Why Should I Spend 5 Minutes a Day on my Pelvic Health?

Wednesday, July 12, 2023

Have you ever sneezed, coughed, jumped and PEED? Just a little bit? Just enough to wonder if your pants are wet? Just enough to be wearing special underwear or a pad for it?

Well, you’re not alone! According to the Mayo Clinic, 50% of adult women are having urinary incontinence; which is the involuntary leakage of urine when they are not trying to pee. Alarmingly this number jumps up as we age, and 75% of women over 65 report urinary incontinence.

Why is this happening and what can we do to stop it?

First things first, let’s have a conversation about it. It’s normal. It’s something our bodies do. It’s nothing to be ashamed of or sweep under the rug. Ask your doctor, ask your friend, ask your mom. The more we can normalize women’s health issues, the more support and good information we can get for ourselves. So, here’s some good information from a pelvic health professional:

Believe it or not, most urinary incontinence is due to a tight pelvic floor. The pelvic floor is made up of 26 different muscles and is fairly small compared to its helper muscles, the glutes, inner things, and lower belly. When the pelvic floor is too tight and the helper muscles aren’t doing their job to support it, the pelvic floor can often allow leakage or peeing when you don’t want to. Imagine the pelvic floor, and it’s so tight, it’s already carrying a brick around all day, a heavy load and working super hard to hold on. When that cough or sneeze comes along, it’s like dropping a 2nd brick onto the first, and what happens if the muscle is already fatigued from carrying the first brick? Yep, it drops both bricks and some pee comes out!

This is NOTHING to be ashamed about, remember 50% of women have this, too. But what, you may ask, can I do about it? If you’re really suffering, I suggest seeing a specialist, like a pelvic floor physical therapist or anyone trained as a Pregnancy and Postpartum Corrective Exercise Specialist or PCES. If you want to try to give it a go at home, take 5 minutes out of your day and try these simple but effective moves. Dedicate 2.5 minutes when you wake and before you go to sleep, it’s just like brushing your teeth.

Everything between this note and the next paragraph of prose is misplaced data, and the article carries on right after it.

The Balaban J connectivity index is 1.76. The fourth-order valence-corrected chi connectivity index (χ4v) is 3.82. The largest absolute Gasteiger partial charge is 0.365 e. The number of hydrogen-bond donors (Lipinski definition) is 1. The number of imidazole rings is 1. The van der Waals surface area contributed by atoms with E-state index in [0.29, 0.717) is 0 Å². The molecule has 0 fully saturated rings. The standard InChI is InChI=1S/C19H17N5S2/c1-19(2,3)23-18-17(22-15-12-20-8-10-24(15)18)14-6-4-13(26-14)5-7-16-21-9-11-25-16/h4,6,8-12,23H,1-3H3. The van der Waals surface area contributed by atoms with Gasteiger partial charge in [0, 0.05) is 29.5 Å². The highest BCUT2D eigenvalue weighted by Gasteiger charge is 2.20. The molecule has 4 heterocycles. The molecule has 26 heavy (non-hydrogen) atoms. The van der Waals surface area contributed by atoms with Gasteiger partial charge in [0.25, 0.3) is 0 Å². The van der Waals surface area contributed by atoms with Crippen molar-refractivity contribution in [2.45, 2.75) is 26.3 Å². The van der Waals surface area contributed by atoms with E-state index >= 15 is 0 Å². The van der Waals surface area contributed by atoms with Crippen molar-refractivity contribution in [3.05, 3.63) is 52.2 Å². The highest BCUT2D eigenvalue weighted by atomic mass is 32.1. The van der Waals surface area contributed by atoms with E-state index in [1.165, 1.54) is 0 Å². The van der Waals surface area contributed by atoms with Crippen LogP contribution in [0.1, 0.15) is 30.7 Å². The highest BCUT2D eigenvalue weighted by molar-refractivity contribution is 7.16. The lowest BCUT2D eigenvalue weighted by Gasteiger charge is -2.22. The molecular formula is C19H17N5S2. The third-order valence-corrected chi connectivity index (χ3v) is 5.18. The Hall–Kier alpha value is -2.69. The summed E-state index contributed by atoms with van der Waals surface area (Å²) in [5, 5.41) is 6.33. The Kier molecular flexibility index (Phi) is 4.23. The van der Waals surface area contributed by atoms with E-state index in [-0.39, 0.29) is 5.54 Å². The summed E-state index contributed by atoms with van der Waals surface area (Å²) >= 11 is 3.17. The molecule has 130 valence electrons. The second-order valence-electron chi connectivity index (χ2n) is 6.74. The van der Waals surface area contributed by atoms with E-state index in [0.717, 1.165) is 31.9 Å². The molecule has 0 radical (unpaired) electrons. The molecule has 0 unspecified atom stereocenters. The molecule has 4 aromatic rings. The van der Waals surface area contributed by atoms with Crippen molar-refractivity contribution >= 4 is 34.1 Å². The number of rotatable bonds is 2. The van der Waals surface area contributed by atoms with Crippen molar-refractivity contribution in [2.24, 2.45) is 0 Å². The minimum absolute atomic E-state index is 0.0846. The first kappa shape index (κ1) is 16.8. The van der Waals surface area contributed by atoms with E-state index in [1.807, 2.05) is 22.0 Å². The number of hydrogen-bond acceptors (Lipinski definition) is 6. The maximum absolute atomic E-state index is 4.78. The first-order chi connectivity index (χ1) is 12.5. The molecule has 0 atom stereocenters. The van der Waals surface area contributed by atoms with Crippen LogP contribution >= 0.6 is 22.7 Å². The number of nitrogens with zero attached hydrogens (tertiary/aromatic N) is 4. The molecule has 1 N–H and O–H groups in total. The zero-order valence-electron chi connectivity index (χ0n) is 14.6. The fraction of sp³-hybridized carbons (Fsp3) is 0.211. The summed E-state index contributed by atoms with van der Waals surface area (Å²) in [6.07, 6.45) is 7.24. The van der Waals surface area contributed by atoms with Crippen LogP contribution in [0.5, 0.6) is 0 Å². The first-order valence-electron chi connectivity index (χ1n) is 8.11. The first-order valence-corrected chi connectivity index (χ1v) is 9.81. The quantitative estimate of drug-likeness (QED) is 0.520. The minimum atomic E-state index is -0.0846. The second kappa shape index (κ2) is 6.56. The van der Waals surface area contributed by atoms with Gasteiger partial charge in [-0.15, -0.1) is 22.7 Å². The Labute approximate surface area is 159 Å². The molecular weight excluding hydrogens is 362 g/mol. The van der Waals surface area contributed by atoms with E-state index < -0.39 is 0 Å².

1. Do a low squat for 30 seconds. Grab a door frame and drop your booty as far to the ground as you can get it.
2. Do a happy baby for 30 seconds. Lie on your back and grab the back of your legs or your big toe with knees bent, having the legs apart.

3. Breathe in child’s pose for 30 seconds, focusing on your exhale which should be twice as long as your inhale.
Cat Pose
Cow Pose
4. Do 10 Cat/Cow exercises on hands and knees moving the spine and pelvis up and down.

5. Do 10 bridges lying on your back with knees bent moving the hips up and down slowly.

Stick to this routine twice a day and see if you still need to cross your legs before you sneeze after 30 days.

Some pro tips:

1. Stop doing Kegels! They can make a tight pelvic floor even tighter. If you still want to work on contracting your muscles, sit on an exercise ball, or Swiss ball, and rotate your hips in a circle, one direction and then the other. This contracts AND lengthens all the pelvic floor muscles.

2. Stop peeing just in case! This trains the bladder to empty early.

3. Identify bladder irritants and try to cut them out- tomatoes, alcohol, caffeine, coffee—I know it’s not fun, but neither is peeing yourself.

4. Stop Smoking

5. Relax whenever you can and practice breathing. A good method is breathe in for 4, hold for 7 and exhale for 8 seconds.


This was a guest post from Paula owner of My Vagina Coach, personal training for your pelvic floor.  Paula is a Pregnancy and Postpartum Corrective Exercise Specialist (PCES) and a Certified Personal Trainer with a 200 hour registered yoga teacher training. Paula sees clients 1:1 at her location in Camp Hill, Pennsylvania and has several online programs you can work out with her on.  For more information on pelvic health and how to work with Paula, please check her out at www.myvaginacoach.com and @myvaginacoach on Instagram. 


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